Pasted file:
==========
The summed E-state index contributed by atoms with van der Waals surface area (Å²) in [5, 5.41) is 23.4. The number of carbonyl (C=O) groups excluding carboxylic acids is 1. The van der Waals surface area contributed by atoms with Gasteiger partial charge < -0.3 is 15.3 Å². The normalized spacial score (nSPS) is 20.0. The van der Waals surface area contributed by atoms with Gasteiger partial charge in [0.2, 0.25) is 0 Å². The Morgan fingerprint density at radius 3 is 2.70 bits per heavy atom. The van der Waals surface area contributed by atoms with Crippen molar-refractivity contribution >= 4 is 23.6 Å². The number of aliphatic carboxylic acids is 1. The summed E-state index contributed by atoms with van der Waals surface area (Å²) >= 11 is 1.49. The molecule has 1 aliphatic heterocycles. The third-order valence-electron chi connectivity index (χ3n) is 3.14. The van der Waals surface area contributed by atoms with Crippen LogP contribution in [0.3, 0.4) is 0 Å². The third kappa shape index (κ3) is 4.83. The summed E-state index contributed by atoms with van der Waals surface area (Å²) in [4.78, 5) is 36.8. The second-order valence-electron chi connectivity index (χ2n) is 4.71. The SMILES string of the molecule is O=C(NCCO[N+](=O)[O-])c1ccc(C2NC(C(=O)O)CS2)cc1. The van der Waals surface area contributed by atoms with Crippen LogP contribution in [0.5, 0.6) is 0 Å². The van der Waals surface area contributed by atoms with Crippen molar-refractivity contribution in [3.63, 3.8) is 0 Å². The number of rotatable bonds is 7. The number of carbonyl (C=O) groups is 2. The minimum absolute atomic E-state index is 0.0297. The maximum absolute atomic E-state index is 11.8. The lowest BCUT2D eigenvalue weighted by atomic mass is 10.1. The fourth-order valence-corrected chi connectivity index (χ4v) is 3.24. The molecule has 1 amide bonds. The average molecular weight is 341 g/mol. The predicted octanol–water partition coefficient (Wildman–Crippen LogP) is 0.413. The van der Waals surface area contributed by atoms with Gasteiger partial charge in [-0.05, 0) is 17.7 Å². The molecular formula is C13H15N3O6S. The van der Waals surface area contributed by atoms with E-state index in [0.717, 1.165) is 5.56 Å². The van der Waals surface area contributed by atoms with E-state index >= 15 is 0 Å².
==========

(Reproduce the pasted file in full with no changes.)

The summed E-state index contributed by atoms with van der Waals surface area (Å²) in [5, 5.41) is 23.4. The number of carbonyl (C=O) groups excluding carboxylic acids is 1. The van der Waals surface area contributed by atoms with Gasteiger partial charge < -0.3 is 15.3 Å². The normalized spacial score (nSPS) is 20.0. The van der Waals surface area contributed by atoms with Gasteiger partial charge in [0.2, 0.25) is 0 Å². The Morgan fingerprint density at radius 3 is 2.70 bits per heavy atom. The van der Waals surface area contributed by atoms with Crippen molar-refractivity contribution >= 4 is 23.6 Å². The number of aliphatic carboxylic acids is 1. The summed E-state index contributed by atoms with van der Waals surface area (Å²) >= 11 is 1.49. The molecule has 1 aliphatic heterocycles. The third-order valence-electron chi connectivity index (χ3n) is 3.14. The van der Waals surface area contributed by atoms with Crippen LogP contribution in [0.3, 0.4) is 0 Å². The third kappa shape index (κ3) is 4.83. The summed E-state index contributed by atoms with van der Waals surface area (Å²) in [4.78, 5) is 36.8. The second-order valence-electron chi connectivity index (χ2n) is 4.71. The SMILES string of the molecule is O=C(NCCO[N+](=O)[O-])c1ccc(C2NC(C(=O)O)CS2)cc1. The van der Waals surface area contributed by atoms with Crippen LogP contribution in [0.5, 0.6) is 0 Å². The van der Waals surface area contributed by atoms with Crippen molar-refractivity contribution in [3.63, 3.8) is 0 Å². The number of rotatable bonds is 7. The number of carbonyl (C=O) groups is 2. The minimum absolute atomic E-state index is 0.0297. The maximum absolute atomic E-state index is 11.8. The lowest BCUT2D eigenvalue weighted by atomic mass is 10.1. The fourth-order valence-corrected chi connectivity index (χ4v) is 3.24. The molecule has 1 amide bonds. The average molecular weight is 341 g/mol. The predicted octanol–water partition coefficient (Wildman–Crippen LogP) is 0.413. The van der Waals surface area contributed by atoms with Gasteiger partial charge in [-0.05, 0) is 17.7 Å². The molecular formula is C13H15N3O6S. The van der Waals surface area contributed by atoms with E-state index in [0.717, 1.165) is 5.56 Å². The van der Waals surface area contributed by atoms with E-state index >= 15 is 0 Å².